The nature of the tasks that I engage in are very different. When it comes to research – it’s more academic; for my start-up – it’s all about learning different business aspects and being an RA I get to hone more soft skills like interacting with others and making new friends. The opportunity to try new things and learn from these experiences is what sustains me. I taught private tuition a while back but I stopped because I felt that it was too similar to what I was already learning in school. So while the extra pocket money was nice, I tend to be more driven to pursue work that allows me to become a more well-rounded person.
But that said, research will always be my first love — a non-negotiable.
5. What was the process of setting up Magloy Tech? Were there any difficulties you faced?
I think that Singapore’s business ecosystem is very supportive of entrepreneurship, so there weren’t any major difficulties faced when setting up the company. With everything being digitised, I could easily register my start-up online and we were all ready to go! The only challenge that I would say hindered the work flow was the pandemic, that we are still facing now. At that time, we could not go to the lab to test things out, so our progress was virtually zero — but we are playing catch up now, so it’s all good.
Also, I wanted to give a shout out to the NUS Graduate Research Innovation Programme (NUS GRIP) for giving us what we needed to scale our business and solidify our footing in the market. NUS GRIP is a comprehensive step-by-step guidance programme that enables postgraduate students and researchers to transform research into deep technology start-ups. They provided us with the perfect platform needed to get things going and I am so grateful for the support they provided!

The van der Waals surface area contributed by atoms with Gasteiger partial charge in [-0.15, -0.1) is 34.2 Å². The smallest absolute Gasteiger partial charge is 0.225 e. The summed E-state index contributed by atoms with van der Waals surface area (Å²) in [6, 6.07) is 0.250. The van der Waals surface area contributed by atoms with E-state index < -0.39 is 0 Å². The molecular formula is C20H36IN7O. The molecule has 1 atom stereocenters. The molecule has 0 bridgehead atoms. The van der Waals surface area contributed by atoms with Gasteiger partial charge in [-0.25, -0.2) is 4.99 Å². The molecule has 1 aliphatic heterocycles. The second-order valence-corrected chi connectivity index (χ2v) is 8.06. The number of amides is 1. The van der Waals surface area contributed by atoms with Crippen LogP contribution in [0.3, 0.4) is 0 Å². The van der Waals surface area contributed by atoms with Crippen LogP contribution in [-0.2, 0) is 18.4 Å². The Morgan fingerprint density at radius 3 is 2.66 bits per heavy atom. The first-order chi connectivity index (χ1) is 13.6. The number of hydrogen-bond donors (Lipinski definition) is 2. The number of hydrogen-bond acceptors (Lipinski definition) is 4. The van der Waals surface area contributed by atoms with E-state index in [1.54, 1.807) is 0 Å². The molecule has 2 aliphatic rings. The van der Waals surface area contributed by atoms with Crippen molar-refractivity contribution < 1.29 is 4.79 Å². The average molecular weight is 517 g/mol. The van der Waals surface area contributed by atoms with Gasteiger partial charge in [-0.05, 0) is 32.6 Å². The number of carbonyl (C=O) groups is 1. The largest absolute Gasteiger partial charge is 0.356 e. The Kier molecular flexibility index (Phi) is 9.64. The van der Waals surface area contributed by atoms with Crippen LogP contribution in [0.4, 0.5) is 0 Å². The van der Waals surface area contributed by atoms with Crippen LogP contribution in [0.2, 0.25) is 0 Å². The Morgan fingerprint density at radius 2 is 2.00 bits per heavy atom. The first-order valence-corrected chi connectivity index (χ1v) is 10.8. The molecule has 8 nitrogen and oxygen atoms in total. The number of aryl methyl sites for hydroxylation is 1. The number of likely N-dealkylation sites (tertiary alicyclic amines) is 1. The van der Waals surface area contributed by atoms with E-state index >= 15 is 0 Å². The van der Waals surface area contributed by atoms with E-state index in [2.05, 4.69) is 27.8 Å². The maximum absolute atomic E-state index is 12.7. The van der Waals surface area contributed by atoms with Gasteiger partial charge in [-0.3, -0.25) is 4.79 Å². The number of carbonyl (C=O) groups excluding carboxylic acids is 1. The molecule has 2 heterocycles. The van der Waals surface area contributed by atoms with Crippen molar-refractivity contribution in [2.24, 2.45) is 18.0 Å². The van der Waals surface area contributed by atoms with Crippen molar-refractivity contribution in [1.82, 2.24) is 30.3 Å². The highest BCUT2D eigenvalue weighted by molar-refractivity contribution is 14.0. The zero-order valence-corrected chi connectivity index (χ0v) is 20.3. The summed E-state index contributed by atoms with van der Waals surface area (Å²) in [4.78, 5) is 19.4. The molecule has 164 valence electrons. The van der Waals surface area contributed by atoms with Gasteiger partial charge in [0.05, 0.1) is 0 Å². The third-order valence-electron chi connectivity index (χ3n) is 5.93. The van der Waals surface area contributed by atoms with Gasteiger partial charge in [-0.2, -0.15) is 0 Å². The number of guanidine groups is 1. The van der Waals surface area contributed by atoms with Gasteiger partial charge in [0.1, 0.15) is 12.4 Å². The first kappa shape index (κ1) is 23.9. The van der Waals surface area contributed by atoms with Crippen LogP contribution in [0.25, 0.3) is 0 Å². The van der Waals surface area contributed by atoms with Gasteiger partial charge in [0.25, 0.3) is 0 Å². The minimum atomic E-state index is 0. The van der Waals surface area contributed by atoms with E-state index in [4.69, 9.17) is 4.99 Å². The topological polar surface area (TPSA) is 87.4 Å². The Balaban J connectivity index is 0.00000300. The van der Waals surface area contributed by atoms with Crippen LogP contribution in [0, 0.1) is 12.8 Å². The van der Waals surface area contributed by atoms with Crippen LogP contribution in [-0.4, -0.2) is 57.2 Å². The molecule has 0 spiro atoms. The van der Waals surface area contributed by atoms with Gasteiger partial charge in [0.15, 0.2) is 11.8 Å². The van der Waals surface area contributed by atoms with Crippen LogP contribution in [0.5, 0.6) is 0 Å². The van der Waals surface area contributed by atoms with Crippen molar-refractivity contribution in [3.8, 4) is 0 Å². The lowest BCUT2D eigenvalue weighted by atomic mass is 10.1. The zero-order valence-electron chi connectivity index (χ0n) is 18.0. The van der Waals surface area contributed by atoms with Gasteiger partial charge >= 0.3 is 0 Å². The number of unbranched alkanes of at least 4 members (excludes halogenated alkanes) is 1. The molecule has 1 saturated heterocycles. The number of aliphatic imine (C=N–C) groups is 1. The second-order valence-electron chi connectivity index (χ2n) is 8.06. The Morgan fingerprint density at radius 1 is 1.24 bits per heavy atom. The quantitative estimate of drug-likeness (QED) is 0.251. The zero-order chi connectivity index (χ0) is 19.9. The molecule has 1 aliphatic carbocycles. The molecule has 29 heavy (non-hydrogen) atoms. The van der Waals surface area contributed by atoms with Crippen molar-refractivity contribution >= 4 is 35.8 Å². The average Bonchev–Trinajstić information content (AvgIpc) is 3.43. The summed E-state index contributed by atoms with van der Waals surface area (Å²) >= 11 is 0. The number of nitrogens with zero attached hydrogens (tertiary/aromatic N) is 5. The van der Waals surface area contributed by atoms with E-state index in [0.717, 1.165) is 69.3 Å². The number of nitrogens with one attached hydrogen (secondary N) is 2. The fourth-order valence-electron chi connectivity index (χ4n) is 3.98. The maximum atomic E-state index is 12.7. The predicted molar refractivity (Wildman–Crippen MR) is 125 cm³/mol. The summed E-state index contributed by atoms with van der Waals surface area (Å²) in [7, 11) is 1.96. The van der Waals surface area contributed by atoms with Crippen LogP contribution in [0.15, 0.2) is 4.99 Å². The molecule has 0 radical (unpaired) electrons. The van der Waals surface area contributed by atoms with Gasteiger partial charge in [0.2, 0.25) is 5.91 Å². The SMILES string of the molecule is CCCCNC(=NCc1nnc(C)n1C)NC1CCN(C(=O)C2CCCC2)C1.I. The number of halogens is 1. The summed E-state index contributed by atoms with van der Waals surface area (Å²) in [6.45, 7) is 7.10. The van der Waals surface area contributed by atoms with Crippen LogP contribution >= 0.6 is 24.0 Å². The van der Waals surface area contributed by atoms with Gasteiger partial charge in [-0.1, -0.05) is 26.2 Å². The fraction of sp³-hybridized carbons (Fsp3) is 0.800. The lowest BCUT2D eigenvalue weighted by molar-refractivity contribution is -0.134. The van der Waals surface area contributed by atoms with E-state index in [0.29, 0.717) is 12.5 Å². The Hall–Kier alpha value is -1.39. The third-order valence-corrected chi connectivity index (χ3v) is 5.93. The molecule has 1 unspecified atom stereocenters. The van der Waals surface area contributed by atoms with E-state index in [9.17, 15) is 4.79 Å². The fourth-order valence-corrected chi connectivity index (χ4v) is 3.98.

6. What was the most important lesson you learnt from setting up Magloy Tech?
I think my own perspective has broadened. Being a Research Fellow, I was heavily influenced by the culture of academia where my path already seemed to be quite set out for me. Most of us going into a PhD want to just study, complete our PhD and then apply for those few, coveted spots to become a Professor. But after setting up my own company, I’ve taken on a fresh perspective on what I can do after I graduate. If I don’t go into academia then that’s okay, there will always be opportunities elsewhere and different paths to go down in life. So don’t limit yourself to just one route; it might change a little along the way and that’s perfectly alright!
7. What advice would you give to aspiring entrepreneurs who are currently still schooling?
If an opportunity presents itself, go ahead and pursue it! Although many already have passions and goals that they are actively working towards, there is also another group of people who happened to chance on an opportunity — and that’s the category that I fit into. I’m an accidental entrepreneur. There are so many things to explore; go ahead and try things just to figure out if you like it or not. No one really expects you to be super successful when you’re still schooling and just starting out, so be open to taking risks and accepting that failure might be a part of it.
Of course, be wise about it. Before taking on these projects, ask yourself these two questions: First, are you ready to do it and second, are people ready to accept it? If either one of these components are missing, then maybe you’ll need to tweak your plan along the way. But once you’re in it, dialogue with professionals in your community and communicate with everyone — there’s lots to learn!
If there’s one thing that we took away from speaking with our accidental entrepreneur Guru, it is that life will surprise us in many ways when we work hard and seize opportunities as they come along. In the closing words of the ambitious man himself: “If you don’t take the chance, then you lose the chance to complain”. And how true that is – we miss 100% of all the shots we never take. If there’s something you’re dreaming of doing or trying, you should do it. Take this article as your sign, and go for it!
Gururaj continues to be an RA in PGPR Residence 4 today, and we’re so grateful for his driven nature and spirit to be part of the residential community.
Do you know any interesting people we should feature next on our blog? Tell us in the comments below or shoot us an email at firstname.lastname@example.org!